Interface Between Consumer Protection and Competition Law in Tanzania: Critical Areas of Cooperation and Conflict

Daniel Baitwababo


Consumer protection law and competition law are
interrelated, closely knitted and cannot be dealt with in
isolation of the other. The two branches of law are delicately
intertwined and often overlap with each other and a critical
assessment needs to be undertaken to fully understand and
appreciate how the two laws interface with each other.
These two laws have interfaced in many aspects including
sharing a common purpose and their cardinal desire to
promote and protect each other. It should be borne in mind
that through such interface, the two branches of law either
co-operate or at times conflict with each other.
In interfacing, Competition and Consumer Protection laws
have benefits that include realisation of a fully functioning
market, an improved inflow of information, detection of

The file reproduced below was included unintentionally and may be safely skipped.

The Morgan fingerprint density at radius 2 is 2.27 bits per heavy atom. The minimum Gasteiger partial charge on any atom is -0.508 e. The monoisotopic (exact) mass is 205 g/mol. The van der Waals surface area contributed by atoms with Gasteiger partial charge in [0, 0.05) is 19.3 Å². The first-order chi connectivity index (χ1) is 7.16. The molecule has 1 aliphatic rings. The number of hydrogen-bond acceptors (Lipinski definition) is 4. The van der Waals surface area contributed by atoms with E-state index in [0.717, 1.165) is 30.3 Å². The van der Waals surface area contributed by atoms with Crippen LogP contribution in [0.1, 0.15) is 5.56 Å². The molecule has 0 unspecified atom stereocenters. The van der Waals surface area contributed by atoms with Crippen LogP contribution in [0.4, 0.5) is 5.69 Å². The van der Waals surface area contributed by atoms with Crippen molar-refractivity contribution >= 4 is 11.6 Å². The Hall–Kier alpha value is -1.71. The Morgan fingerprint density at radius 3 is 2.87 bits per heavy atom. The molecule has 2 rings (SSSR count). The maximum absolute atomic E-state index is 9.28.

anticompetitive practices, control of complicated products
and services, and protection of consumers.
However, the above interface has demerits. These include
disincentives to invest by firms holding dominant positions, increase of “fly-by-night” operators and cropping up of
unethical and criminal behaviours as firms compete with
each other.
To address the above demerits posed by the interface of the
two branches of law, this article suggests that there should
be close coordination and coherence of the two laws, use of
economics based models and emphasis on consumer

Keywords: Consumer Protection Law, Competition Law, Cooperation,
Conflicts, Tanzania.

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